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Remnants of Rome 

Gonzaga's hit Ancient Roman exhibition is a look into the past and the capability of the university's museum

click to enlarge Aphrodite, also known as Venus, reminds us that the gods played a central role in Roman life. This fragment is from the 1st centuries B.C.-A.D. time period.
  • Aphrodite, also known as Venus, reminds us that the gods played a central role in Roman life. This fragment is from the 1st centuries B.C.-A.D. time period.

For the past few months, Gonzaga students and visitors to the campus museum have been able to get the sort of intimate look at life in Ancient Rome that typically requires a flight around the world. And a curious Spokane community has turned out in droves to take advantage of this incredibly unique opportunity.

The Roman Myth and Mythmaking exhibit at Gonzaga's Jundt Museum debuted in mid-September, along with an accompanying lecture series, featuring small items like coins and jewelry and things that — in contrast to the iconic statues or architecture often associated with Ancient Rome — were handled by Romans in their daily life. While most ancient history is taught from texts and lectures — and those are, of course, useful — the show allows for us to observe items that have been in the pockets of people who lived in antiquity, providing a look at the impact that the iconography of the Roman gods had on one of history's most successful civilizations.

"It carries the concept of how Roman myth and religion — to borrow the economic phrase — trickles down all the way to the simplest level, with gems and coins, to the point that it permeated every day life," says Dr. Paul Manoguerra, director of the Jundt Museum.

Roman Myth and Mythmaking was a long while in the making, but has turned out to be one of the most popular exhibits to appear at the museum in recent memory. It began when Manoguerra arrived at Gonzaga more than three years ago and told professors that if they ever wanted to include visual arts in their teaching, he would be willing to team up. Dr. Andrew Goldman, a professor of history at GU and an expert in ancient Greek and Roman history, took Manoguerra up on the offer. Soon, they began team-teaching a course and began working on an Ancient Roman exhibit.

The problem, however, was that a small museum like the Jundt doesn't have a permanent collection of ancient Roman artifacts. This meant that Goldman and Manoguerra had to reach out to colleagues at other universities and museums to bring the antiquities to Spokane. In all, Manoguerra and Goldman, with help from Janet Grossman of the Getty Villa museum in Southern California, were able to bring in 115 different artifacts from museums at the University of Pennsylvania, Emory University in Atlanta and the American Numismatic Society.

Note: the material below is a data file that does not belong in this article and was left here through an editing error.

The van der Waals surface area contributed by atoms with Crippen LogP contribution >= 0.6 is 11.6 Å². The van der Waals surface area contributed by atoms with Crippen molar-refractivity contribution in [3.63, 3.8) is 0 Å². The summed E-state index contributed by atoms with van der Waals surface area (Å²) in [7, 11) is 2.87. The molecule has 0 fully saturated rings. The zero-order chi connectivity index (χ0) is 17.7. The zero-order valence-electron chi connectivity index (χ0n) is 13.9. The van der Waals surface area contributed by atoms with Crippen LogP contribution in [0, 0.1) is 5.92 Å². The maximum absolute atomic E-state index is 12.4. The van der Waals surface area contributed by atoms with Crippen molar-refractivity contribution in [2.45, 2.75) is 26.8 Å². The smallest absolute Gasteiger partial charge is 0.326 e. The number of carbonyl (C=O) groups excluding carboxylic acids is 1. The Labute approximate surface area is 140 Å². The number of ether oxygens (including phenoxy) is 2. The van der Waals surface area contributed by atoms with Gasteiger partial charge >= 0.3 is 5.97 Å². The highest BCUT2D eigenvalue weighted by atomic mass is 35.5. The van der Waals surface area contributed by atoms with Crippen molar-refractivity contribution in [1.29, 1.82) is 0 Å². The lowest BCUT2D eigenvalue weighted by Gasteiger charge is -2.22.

"The idea that these institutions would be open to sharing these objects literally cross the country for Spokane to enjoy — that's a big deal," says Manoguerra.

When the exhibit opened, Goldman emphasized how important these physical items were to teaching the complexities of Roman history.

"These are the objects that the Romans saw and handled on a daily basis, kept in their homes, were the focus of religious practice, and were used to pass on myths and lessons of their past," Goldman remarked in September. "These physical remains, with their vivid images of gods and heroes, help to reveal the complex story of how the Romans understood their world and identity, their past and their gods, as they expanded and conquered the Mediterranean world."

click to enlarge Liana Krissoff and her daughter Thaila, both visiting from West Virginia, look at a lararium, a Roman household shrine. - YOUNG KWAK
  • Young Kwak
  • Liana Krissoff and her daughter Thaila, both visiting from West Virginia, look at a lararium, a Roman household shrine.

The lecture series that accompanied the exhibit, a collaboration between the museum and Humanities Washington, added another way to connect with the community, says Manoguerra. Discussions by professors from around the Northwest and beyond included topics like the power structure of Ancient Rome, Roman coins, mythology and the period's influence on modern design. This Thursday's final lecture is about Ancient Rome as depicted in cinema.

The success of Roman Myth and Mythmaking has also showed how the Jundt, a small operation as far as museums go, can stretch its resources and connections to expand the horizons of its museum. Manoguerra says that although the Jundt is a comparatively small museum, this collaboration has shown the possibilities of what the university is capable of.

"We also need to also focus on our permanent collection, but down the road, we may use this as a model for another project. It's the sort of thing a university museum should be doing," says Manoguerra.

There are still a few weeks left in the exhibit, making for a remarkably easy — and free — way to peek into history. Take advantage while you can.

"It is tough to see it go," says Manoguerra. "That's true of any exhibition. They're very ephemeral — they're here and then they're gone." ♦

Roman Myth and Mythmaking • Open Mon-Sat, 10 am to 4 pm through Dec. 17 • Jundt Museum at Gonzaga University • 200 E. Desmet • Rome as Cinematic Myth, lecture by Monica Cyrino of the University of New Mexico • Thu, Dec. 1, at 7 pm • Jundt Auditorium (Room 110) • Both are free and open to the public • gonzaga.edu/Campus-Resources/Museums-and-Libraries/Jundt-Art-Museum/

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